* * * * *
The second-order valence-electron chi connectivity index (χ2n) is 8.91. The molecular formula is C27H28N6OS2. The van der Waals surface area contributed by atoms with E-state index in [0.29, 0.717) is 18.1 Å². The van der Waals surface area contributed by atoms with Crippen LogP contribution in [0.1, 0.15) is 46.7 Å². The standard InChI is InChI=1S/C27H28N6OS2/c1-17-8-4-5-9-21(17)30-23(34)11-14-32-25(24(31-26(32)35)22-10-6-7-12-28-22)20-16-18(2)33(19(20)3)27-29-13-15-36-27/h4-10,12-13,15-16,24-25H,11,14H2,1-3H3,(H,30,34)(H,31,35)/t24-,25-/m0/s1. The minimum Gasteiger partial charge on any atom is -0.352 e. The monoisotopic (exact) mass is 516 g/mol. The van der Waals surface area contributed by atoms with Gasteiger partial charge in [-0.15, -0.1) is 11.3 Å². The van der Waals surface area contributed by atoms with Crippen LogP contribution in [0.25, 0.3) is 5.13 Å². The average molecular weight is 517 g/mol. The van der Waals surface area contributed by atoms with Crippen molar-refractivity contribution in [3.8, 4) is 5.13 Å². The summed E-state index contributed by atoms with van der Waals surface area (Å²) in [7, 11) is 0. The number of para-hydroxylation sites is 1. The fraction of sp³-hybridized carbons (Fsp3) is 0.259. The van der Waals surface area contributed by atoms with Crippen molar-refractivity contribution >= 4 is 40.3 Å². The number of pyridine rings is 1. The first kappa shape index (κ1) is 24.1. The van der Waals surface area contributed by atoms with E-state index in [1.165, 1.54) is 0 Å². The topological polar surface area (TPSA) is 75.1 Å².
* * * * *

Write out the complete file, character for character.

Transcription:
The second-order valence-electron chi connectivity index (χ2n) is 8.91. The molecular formula is C27H28N6OS2. The van der Waals surface area contributed by atoms with E-state index in [0.29, 0.717) is 18.1 Å². The van der Waals surface area contributed by atoms with Crippen LogP contribution in [0.1, 0.15) is 46.7 Å². The standard InChI is InChI=1S/C27H28N6OS2/c1-17-8-4-5-9-21(17)30-23(34)11-14-32-25(24(31-26(32)35)22-10-6-7-12-28-22)20-16-18(2)33(19(20)3)27-29-13-15-36-27/h4-10,12-13,15-16,24-25H,11,14H2,1-3H3,(H,30,34)(H,31,35)/t24-,25-/m0/s1. The minimum Gasteiger partial charge on any atom is -0.352 e. The monoisotopic (exact) mass is 516 g/mol. The van der Waals surface area contributed by atoms with Gasteiger partial charge in [-0.15, -0.1) is 11.3 Å². The van der Waals surface area contributed by atoms with Crippen LogP contribution in [0.25, 0.3) is 5.13 Å². The average molecular weight is 517 g/mol. The van der Waals surface area contributed by atoms with Crippen molar-refractivity contribution in [3.8, 4) is 5.13 Å². The summed E-state index contributed by atoms with van der Waals surface area (Å²) in [7, 11) is 0. The number of para-hydroxylation sites is 1. The fraction of sp³-hybridized carbons (Fsp3) is 0.259. The van der Waals surface area contributed by atoms with Crippen molar-refractivity contribution >= 4 is 40.3 Å². The number of pyridine rings is 1. The first kappa shape index (κ1) is 24.1. The van der Waals surface area contributed by atoms with E-state index in [1.165, 1.54) is 0 Å². The topological polar surface area (TPSA) is 75.1 Å².